Business Spotlight: Schwabe, Williamson & Wyatt: “We want to help”

Lisa Lowe Don Russo

Scwabe sets its major philanthropy goals through on a company-wide basis – in the past it has been lauded as a donor to the arts within the region. It also works with the United Way to funnel employee giving to local nonprofits, Russo says.

“We are encouraged to make a commitment through an automatic deduction out of our paychecks,” he says. Employees can either pick a charity themselves, or allow United Way to direct their funds. “The firm provides matching funds many times.”

Scwabe also goes out of its way to build time for volunteering into its attorneys’ schedules.

“We think it’s important for our lawyers to be involved in the community,” Russo says. “We have commitments to work X amount and bill, but we track our hours of community involvement as well. You are expected to be involved in the community. That is part of your commitment to the firm.”

When they aren’t volunteering, Scwhabe, Williamson & Wyatt’s Vancouver attorneys have expertise in land-use, real estate transactions, construction, commercial leasing, business formation and transactions, banking, foreclosure and litigation – a wide array of services.

Asked to reflect on how his firm has changed in recent years, Russo responds that, “The Vancouver office has not changed, but the practice of law is changing. When I started practicing law, you’d send a letter out and put the file away, because you wouldn’t hear anything for a couple of days. Now I might get 150 emails in a typical day. The expectation is for instant response. It’s not limited to law firms – but it’s a significant change.”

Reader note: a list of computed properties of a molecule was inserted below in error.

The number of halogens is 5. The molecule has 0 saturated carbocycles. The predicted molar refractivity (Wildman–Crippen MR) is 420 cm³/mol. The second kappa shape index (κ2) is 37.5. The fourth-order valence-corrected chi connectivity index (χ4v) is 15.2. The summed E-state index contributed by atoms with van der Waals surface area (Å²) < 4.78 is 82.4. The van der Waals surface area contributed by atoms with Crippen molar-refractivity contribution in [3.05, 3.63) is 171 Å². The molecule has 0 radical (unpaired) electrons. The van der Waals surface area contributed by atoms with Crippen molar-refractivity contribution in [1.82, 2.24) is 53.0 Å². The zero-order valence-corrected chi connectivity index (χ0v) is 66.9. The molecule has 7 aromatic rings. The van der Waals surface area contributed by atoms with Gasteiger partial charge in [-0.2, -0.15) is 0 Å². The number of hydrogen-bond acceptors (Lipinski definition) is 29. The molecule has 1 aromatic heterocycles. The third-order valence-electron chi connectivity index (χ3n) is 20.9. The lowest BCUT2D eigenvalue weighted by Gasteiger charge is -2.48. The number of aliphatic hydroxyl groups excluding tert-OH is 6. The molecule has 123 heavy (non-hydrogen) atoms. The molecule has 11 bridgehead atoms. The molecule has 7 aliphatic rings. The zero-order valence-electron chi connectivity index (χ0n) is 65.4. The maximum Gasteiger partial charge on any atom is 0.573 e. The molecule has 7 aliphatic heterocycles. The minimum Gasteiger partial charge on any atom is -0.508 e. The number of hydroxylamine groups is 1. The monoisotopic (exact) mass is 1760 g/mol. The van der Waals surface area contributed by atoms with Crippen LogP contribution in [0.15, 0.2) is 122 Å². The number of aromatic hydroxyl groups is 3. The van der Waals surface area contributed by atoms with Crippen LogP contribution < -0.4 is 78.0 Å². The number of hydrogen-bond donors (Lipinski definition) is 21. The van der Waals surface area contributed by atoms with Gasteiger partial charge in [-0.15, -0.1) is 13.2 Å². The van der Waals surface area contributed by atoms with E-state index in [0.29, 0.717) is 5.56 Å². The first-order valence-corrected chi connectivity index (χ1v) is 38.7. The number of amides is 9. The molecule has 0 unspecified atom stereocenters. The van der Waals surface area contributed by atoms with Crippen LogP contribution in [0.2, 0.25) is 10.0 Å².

Even with that hectic modern pace, however, Schwabe staff find time to serve some of the most prominent community groups in Southwest Washington. They’re represented on boards including Leadership Clark County, Identity Clark County, the county parks foundation, Vancouver and Clark County planning commissions, the Greater Vancouver Chamber of Commerce, the Columbia River Economic Development Foundation.

And they’re not just figureheads on these boards. Kelly Walsh co-founded the YWCA Clark County Safe Choice Legal Clinic, which provides free legal resources to women facing domestic violence. As chairman of the Greater Vancouver Chamber of Commerce, Russo says he was heavily involved in the scrapped Columbia River Crossing bridge project.

Employees at Schwabe are encouraged to pursue volunteer opportunities that are personally meaningful.

“I served for eight years on the parks commission because I love parks,” says Russo. “Whatever you do, don’t get on a board that you are not interested in. Get involved in something that moves you.”

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